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Maybe... but maybe not. I see three things that suggest the possibility that it's a Vopo. First is the electro penciled sear bar "82" indicating a replacement part force matched to the gun. Second is the barrel sides not being smoothly polished near the muzzle and third is the dull zinc looking magazine base. I have a Vopo Luger with a matching mag just like that.

Look on the underside of the barrel for a Crown/N stamp and possibly three digits that would indicate an East German replacement barrel. Check the magazine for "2/1001" markings on the side of the body near the base. Finally, look at the front of the frame to see if it has been "scrubbed" of it's original serial number and re-numbered. One of your pictures show the receiver rails estending slightly beyond the frame, an indication that the frame may have been ground down a little.
 

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Discussion Starter · #3 · (Edited)
Maybe... but maybe not. I see three things that suggest the possibility that it's a Vopo. First is the electro penciled sear bar "82" indicating a replacement part force matched to the gun. Second is the barrel sides not being smoothly polished near the muzzle and third is the dull zinc looking magazine base. I have a Vopo Luger with a matching mag just like that.

Look on the underside of the barrel for a Crown/N stamp and possibly three digits that would indicate an East German replacement barrel. Check the magazine for "2/1001" markings on the side of the body near the base. Finally, look at the front of the frame to see if it has been "scrubbed" of it's original serial number and re-numbered. One of your pictures show the receiver rails estending slightly beyond the frame, an indication that the frame may have been ground down a little.
Thank you the quick answer. I've found the "2/1001" and the Crown/N stamp but no digits.
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I was going to say no, not Vopo, but after reviewing Doubs comments ( :) ) and realizing he was onto something, then you showed the matching magazine. Its either a very luck magazine matching (which happens), or more likely a DDR (vopo) that was not changed or marked.
Its a nice vopo / nice luger
 

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Discussion Starter · #5 ·
I was going to say no, not Vopo, but after reviewing Doubs comments ( :) ) and realizing he was onto something, then you showed the matching magazine. Its either a very luck magazine matching (which happens), or more likely a DDR (vopo) that was not changed or marked.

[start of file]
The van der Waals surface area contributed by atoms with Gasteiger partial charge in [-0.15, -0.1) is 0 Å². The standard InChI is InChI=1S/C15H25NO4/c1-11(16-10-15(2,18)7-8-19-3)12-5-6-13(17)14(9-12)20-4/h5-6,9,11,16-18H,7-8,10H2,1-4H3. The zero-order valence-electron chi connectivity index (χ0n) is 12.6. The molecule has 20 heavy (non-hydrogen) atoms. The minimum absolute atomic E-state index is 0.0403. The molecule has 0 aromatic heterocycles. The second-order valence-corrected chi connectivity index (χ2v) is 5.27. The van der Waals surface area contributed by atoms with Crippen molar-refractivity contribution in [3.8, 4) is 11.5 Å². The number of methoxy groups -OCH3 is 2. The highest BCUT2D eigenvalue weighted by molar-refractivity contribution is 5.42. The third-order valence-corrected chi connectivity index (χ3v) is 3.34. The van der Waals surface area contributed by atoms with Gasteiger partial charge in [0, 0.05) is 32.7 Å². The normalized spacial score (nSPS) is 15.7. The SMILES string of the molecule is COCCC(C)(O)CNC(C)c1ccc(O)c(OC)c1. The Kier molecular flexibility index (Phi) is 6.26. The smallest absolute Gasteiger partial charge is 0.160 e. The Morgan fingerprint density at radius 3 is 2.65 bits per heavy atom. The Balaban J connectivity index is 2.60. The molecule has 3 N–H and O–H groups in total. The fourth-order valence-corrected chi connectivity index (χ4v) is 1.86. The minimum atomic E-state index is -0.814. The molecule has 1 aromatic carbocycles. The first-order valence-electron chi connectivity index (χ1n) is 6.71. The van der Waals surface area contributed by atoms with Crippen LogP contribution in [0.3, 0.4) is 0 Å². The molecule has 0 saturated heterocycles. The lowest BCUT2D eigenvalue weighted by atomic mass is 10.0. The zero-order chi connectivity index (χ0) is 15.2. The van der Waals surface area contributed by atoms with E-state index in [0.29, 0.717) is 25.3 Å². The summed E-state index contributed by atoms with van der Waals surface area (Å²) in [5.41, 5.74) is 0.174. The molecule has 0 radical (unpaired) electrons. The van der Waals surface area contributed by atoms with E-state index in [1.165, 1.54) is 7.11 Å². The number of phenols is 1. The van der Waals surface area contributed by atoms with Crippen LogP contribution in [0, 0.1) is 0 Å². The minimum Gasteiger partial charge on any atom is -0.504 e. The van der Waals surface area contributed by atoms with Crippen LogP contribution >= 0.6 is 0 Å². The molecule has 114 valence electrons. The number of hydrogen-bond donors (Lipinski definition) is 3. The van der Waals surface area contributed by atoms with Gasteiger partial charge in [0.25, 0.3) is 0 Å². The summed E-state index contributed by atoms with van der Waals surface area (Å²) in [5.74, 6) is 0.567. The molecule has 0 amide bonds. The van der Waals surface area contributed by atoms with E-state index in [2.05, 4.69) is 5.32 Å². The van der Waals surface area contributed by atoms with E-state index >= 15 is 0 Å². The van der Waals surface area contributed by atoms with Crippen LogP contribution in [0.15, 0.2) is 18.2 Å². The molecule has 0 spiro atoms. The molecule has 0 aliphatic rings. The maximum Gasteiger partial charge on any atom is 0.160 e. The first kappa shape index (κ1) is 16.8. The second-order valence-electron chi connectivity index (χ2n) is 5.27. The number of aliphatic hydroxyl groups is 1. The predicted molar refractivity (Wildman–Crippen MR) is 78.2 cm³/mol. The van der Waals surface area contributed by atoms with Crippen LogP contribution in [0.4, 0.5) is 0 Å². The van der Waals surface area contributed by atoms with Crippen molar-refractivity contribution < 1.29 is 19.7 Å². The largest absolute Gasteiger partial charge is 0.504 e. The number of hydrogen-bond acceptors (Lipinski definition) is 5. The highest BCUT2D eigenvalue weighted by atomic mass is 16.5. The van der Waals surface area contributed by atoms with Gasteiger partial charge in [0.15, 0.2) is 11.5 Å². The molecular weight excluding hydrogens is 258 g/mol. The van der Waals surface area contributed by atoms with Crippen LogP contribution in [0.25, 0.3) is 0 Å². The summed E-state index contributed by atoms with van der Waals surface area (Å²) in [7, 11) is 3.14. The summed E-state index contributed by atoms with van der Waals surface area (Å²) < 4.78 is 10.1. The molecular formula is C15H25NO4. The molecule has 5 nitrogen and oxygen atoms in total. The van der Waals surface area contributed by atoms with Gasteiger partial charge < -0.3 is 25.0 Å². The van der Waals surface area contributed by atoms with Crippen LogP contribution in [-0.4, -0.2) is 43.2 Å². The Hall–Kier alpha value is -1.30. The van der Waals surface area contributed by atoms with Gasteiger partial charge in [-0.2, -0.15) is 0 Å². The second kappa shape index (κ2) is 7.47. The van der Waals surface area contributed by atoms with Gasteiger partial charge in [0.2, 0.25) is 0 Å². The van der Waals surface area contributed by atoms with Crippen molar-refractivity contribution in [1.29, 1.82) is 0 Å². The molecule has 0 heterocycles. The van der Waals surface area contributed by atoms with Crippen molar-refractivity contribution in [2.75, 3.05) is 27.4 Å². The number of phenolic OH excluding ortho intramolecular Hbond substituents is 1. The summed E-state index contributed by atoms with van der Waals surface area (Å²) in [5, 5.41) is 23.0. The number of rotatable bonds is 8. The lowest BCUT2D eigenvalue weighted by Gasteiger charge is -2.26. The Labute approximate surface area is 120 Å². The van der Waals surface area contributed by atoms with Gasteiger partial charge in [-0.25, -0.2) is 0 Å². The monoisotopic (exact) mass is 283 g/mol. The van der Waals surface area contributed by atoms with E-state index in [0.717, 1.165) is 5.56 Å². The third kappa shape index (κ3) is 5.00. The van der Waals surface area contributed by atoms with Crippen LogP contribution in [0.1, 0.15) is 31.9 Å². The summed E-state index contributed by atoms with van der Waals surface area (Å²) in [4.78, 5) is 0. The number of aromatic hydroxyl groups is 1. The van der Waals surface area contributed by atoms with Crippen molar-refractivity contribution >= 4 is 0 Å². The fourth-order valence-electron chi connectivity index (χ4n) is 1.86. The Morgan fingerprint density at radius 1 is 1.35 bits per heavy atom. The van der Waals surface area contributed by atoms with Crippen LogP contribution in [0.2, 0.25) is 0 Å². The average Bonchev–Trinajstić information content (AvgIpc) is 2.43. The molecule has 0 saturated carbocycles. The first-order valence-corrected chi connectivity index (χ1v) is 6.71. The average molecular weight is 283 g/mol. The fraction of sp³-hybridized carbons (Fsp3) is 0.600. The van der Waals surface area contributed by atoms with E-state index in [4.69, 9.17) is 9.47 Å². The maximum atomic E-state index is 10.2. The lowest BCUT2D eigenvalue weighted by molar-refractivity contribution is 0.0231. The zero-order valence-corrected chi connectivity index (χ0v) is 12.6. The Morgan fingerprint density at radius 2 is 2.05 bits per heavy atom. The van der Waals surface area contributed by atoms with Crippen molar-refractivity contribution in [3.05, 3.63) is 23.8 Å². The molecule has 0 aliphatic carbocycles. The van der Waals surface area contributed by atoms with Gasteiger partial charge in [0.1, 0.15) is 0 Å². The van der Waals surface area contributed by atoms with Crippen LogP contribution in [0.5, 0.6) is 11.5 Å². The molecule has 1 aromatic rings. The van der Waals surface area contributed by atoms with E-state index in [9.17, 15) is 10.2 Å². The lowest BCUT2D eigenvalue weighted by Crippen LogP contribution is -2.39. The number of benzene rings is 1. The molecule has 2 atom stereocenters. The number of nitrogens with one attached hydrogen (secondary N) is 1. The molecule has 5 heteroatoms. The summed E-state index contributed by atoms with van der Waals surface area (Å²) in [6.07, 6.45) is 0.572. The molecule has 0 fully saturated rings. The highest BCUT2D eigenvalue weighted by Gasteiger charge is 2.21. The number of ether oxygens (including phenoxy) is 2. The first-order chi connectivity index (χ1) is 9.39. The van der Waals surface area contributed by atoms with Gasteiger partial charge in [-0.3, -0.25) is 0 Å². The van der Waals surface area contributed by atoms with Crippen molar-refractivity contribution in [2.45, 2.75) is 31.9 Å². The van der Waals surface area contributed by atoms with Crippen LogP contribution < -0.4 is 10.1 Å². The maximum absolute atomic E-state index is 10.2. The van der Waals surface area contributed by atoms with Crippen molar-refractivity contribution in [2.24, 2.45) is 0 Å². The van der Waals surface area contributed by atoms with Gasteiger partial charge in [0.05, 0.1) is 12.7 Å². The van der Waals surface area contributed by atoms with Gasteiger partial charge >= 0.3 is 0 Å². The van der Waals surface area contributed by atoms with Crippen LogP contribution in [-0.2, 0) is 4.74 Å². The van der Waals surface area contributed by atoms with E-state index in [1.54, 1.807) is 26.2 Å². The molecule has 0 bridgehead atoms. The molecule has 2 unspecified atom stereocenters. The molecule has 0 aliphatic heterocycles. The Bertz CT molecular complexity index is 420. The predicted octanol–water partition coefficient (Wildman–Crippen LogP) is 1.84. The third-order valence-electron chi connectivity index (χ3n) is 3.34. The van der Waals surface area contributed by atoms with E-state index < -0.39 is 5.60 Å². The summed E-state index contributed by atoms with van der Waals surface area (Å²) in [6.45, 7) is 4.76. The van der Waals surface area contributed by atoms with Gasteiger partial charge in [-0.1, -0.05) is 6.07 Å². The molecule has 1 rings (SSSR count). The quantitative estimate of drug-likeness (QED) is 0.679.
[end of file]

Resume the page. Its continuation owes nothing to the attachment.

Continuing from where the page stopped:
Its a nice vopo / nice luger
I am very impressed by all this expertise. Thank you all very much!
 

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Kress, some of the EG replacement barrels have the C/N and a three digit date such as "953" for September, 1953. Some like yours, however, do not have the date on them. Rest assured that your EG barrel is well made and should shoot just fine.
 

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The C/N on the barrel certainly looks like a post war R/C replacement barrel to me.

So does the relatively dull finish - possible evidence of a dip refinish.

The 2/1001 mark is from post WW-II (DDR owned, DDR concealment code) Haenel Schmeisser production. (At that point taken over by the DDR collective "Ernst Thalmann" company).

Looks like a very good example of a post war Russian Captured DDR police rework.
 

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Probably a 1990s Frankonia rework of a VoPo. These were well done, equipped with Nill grips and a full overhaul.

Here is a similar one. Crown/N barrel, DDR magazine. With the box and manual. The manual is new old Mauser stock, reused for the 1990s refurbs.

646757
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Discussion Starter · #9 · (Edited)
Probably a 1990s Frankonia rework of a VoPo. These were well done, equipped with Nill grips and a full overhaul.

Here is a similar one. Crown/N barrel, DDR magazine. With the box and manual. The manual is new old Mauser stock, reused for the 1990s refurbs.

View attachment 646757 View attachment 646758
Hello Vlim

How are Nr 71 and its sibling nr 72 doing? 😃

So you mean that this gun is an old Mauser from 1940 later turned into a Vopo and then refurbished by Frankonia, or is it a "copy Vopo" built by Frankonia?
 

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They are both doing well:)

It is the first scenario. From Wehrmacht to DDR to Frankonia.

Mauser obtained a number of guns from the same source and had them rebuilt with their own high gloss finish and marked with the Mauser company name together with the rebuild date, usually 1997 or 1998. But the Frankonia ones have a more traditional, more matte dip blue.
 

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Discussion Starter · #11 ·
They are both doing well:)

It is the first scenario. From Wehrmacht to DDR to Frankonia.

Mauser obtained a number of guns from the same source and had them rebuilt with their own high gloss finish and marked with the Mauser company name together with the rebuild date, usually 1997 or 1998. But the Frankonia ones have a more traditional, more matte dip blue.
Thank you very much for this answer.
 

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Check the inside of the grips. If they are Nill grips, they should have the Nill name on the left grip's inside.

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